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The Horatio Parker Papers

Call Number: MSS 32

Scope and Contents

The bulk of the Horatio Parker Papers was a gift from his wife, Anna Ploessl Parker, four years after his death. Eva J. O'Meara (Music Librarian at Yale, 1924-1952) writes: "Mrs. Parker, when she was about to leave New Haven in 1923, brought to Sprague Hall all the manuscripts left in Dr. Parker's possession at the time of his death. They were accepted as a gift to Yale University for the Library of the School of Music, and were formally acknowledged by the University Librarian in a letter of April 25, 1923. There were among them a few manuscripts that Mrs. Parker wished to be given to other persons or institutions; they were sent out as she desired." A preliminary arrangement of this gift was done by Miss O'Meara with the help of a few of the faculty members of the School of Music.

The remainder of the collection includes: a gift of two boxes of items from Mr. and Mrs. George Herbert Semler (1980 Oct 25); a gift of a few items from Isabel S. Curtis (1981 Aug); the purchase-of a scrapbook belonging to Thomas Dwight Goodell (1977/78); and several items which were transferred from the Yale University Library and from the Beinecke Rare Book & Manuscript Library (1982 Mar). Any items which are not part of Mrs. Parker's initial gift have their provenance indicated on the item and/or folder. The greater part of the papers is comprised of musical works by Parker. There is a broad range of genres including: Choral Works; Opera and Incidental Music; Songs and Other Vocal Works; Anthems and Services; Keyboard Works; Orchestral and Chamber Music; and Miscellaneous Works. The music includes holographs as well as manuscripts in other hands and published works. The remainder of the papers contains correspondence, program, clippings, writings by Parker, biographical information, and miscellaneous items. There are occasionally cross-references between series.


  • 1863-1972 (inclusive)


Language of Materials

Materials chiefly in English.

Conditions Governing Access

The collection is open to researchers by appointment. There are no restricted materials in the collection. Please contact the Special Collections staff to schedule an appointment. Some of the materials may be stored at the Library's off-campus shelving facility, so researchers should allow at least two business days to have the appropriate boxes paged.

Conditions Governing Use

The Horatio Parker Papers are the physical property of the Irving S. Gilmore Music Library of Yale University. Copyrights belong to the composers and authors, or their legal heirs and assigns.

Immediate Source of Acquisition

The Horatio Parker Papers were established in the Music Library of Yale University by Anna Ploessel Parker in 1923.


In 8 series as follows: I. Music. II. Correspondence. III. Programs. IV. Clippings. V. Writings. VI. Biographical Material. VII. Miscellaneous Items. VIII. Sound Recordings.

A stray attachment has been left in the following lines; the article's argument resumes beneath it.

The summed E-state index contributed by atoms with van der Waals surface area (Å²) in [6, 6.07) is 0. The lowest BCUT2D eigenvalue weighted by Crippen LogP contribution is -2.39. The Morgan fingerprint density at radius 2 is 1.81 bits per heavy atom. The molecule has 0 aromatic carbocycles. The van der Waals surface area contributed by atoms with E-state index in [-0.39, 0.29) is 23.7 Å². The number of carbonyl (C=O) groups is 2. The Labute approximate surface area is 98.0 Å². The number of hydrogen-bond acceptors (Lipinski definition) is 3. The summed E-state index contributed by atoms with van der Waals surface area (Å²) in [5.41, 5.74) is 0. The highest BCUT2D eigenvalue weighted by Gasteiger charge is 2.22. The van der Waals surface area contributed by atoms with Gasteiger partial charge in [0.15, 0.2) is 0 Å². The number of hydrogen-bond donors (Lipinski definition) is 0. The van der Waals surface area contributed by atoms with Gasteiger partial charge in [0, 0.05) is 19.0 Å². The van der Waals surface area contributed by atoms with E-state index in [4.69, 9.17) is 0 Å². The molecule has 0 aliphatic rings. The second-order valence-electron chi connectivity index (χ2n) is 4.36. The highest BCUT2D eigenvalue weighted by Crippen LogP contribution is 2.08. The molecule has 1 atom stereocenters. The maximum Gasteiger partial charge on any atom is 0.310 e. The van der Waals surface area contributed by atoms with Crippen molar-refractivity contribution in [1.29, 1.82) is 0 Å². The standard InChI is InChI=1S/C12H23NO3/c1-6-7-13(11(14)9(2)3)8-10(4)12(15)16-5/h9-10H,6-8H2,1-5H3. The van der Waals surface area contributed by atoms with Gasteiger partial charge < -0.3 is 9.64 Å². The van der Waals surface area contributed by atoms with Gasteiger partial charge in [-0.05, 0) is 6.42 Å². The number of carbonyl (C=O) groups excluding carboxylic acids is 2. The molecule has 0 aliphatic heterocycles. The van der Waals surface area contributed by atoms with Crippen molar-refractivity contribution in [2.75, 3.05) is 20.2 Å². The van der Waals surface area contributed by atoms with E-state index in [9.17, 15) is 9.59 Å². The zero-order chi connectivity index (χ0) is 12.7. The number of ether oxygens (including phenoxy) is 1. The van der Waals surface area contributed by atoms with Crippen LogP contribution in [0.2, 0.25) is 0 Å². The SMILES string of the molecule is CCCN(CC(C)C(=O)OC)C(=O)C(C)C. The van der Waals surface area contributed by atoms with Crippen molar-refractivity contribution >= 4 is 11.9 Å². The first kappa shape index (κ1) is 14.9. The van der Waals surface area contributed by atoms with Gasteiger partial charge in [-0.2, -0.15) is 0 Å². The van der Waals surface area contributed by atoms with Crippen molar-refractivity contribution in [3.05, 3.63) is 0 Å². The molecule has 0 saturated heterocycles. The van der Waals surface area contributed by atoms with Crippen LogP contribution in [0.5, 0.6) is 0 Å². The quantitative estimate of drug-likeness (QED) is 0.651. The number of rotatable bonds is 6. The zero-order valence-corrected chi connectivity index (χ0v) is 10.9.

30 Linear Feet (43 boxes)

Catalog Record

A record for this collection is available in Orbis, the Yale University Library catalog

Persistent URL


Music, correspondence and other papers, photographs and additional materials by and about the American composer and educator Horatio Parker (1863-1919)

Biographical / Historical

Horatio Parker was born in Auburndale, Massachusetts, on September 15, 1863. He took composition lessons with George Whitefield Chadwick in Boston, and then completed his training with three years of study at the Hochschule für Musik in Munich, where Josef Gabriel Rheinberger was numbered among his teachers. After his return to the United States in 1885, Parker held a series of positions as a teacher and church musician.

In 1894 Parker became the Battell Professor of the Theory of Music at Yale University. His appointment and his growing reputation both owed much to the great success of his oratorio Hora Novissima, which received its first performance in New York in 1893, and quickly achieved renown throughout the United States. In 1899, Parker's fame crossed the Atlantic with the performance of Hora Novissima at the Three Choirs Festival in Worcester, England. Cambridge University awarded Parker an honorary doctorate in 1902.

In New Haven Parker continued to distinguish himself as a composer, teacher, conductor, organist, administrator, and writer. He became the first Dean of the Yale School of Music in 1904. Parker was the founding conductor of the New Haven Symphony Orchestra, and he directed two other New Haven organizations as well: the New Haven Oratorio Society and the Euterpe Society. In addition to his university courses on music theory, he lectured and wrote on music history at Yale and elsewhere.

Parker composed two operas, both with librettos by his former Yale colleague Brian Hooker. Monawon the Metropolitan Opera Prize for the best American opera in 1911 and was produced at the Met in 1912. Fairyland won the prize offered by the Women's Federated Musical Clubs and was performed in Los Angeles in 1914.

Parker died in Cedarhurst, New York on December 18, 1919. His legacy lived on in his many students. Yale holds the papers of several of them, including Charles Ives, David Stanley Smith (Parker's successor as Dean of the School of Music), and Quincy Porter.

Register to The Horatio Parker Papers
Edited Full Draft
Compiled by Adrienne Nesnow
Description rules
Finding Aid Prepared According To Local Music Library Descriptive Practices
Language of description note
Finding aid written in English.

Part of the Gilmore Music Library Repository

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